Majority unsatisfied with city customer service


Only 47 percent are satisfied with overall city customer service, but officials are working on it.

They hope to get that up to 52 percent by December 2015, they reported Tuesday to the mayor and city manager.

There are positive signs. Satisfaction with the 311 call center went from 49 percent in fiscal year 2010 to 61 percent so far this year.

Far fewer people are hanging up in frustration after long phone waits, but how many depends on the day.

The so-called abandonment rate is highest on Monday at 18 percent because so many people call about municipal court dates, officials said.

A pricy new court system allows people to check their cases by computer but they have to know the case number. Many people do not so they call to get it.

The city is working on the problem, officials said.

Another big source of overall discontent is crumbling sidewalks, said City Manager Troy Schulte.

But that problem is so big that it would bust the city budget.

“It’s going to be tough to move sidewalks higher because the expectation is the city is going to fix sidewalks and we have to tell them, by the way, you’re paying the bill,” he said.

Survey data for who is satisfied or not is also interesting.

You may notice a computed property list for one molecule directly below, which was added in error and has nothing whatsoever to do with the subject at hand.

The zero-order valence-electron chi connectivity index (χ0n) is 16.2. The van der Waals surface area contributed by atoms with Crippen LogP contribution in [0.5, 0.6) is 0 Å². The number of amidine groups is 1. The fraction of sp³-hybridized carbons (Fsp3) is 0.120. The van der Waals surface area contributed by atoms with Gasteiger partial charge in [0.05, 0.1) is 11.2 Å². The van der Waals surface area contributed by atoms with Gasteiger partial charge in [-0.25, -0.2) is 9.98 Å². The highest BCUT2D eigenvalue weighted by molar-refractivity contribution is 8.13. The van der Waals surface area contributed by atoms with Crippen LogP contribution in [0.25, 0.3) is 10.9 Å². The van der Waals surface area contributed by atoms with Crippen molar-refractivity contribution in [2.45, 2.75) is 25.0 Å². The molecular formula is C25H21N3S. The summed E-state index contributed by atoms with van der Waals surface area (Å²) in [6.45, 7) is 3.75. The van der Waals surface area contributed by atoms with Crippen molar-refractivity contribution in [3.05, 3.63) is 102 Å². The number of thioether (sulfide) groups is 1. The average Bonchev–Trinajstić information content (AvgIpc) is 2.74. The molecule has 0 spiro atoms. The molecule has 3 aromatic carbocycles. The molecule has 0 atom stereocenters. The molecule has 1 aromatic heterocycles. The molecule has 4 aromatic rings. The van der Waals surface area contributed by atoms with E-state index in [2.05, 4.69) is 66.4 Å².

Among those most likely to be satisfied are women age 65 or older who live in the east side’s third district. They have lived in the city 50 or more years, have an income less than $30,000, visit community centers and attend public meetings.

Among those most likely to be dissatisfied are men age 18 to 44 who have lived in the city from 20 to 29 years, been victims of crime, had contact with municipal court, or visited KCI airport.

In a throw to the controversy over possibly replacing KCI, Schulte noted that people might think all citizens love the old airport, but “this seems to suggest they don’t.”

He and officials noted staff training efforts and more to improve customer satisfaction and to improve internal culture.

For instance, the water department has made major strides and prompts far fewer complaints.

Two years ago, Schulte said, that department had 3,600 open cases pending on replacing pipes and  it now has 82.

While it once took the parks department more than a year for tree removal, he said, now it can happen in a day.

More people are also using 311 to report problems. In 2007, 25 percent of those surveyed said they had made a call within a year. So far this year, that number is 55 percent.

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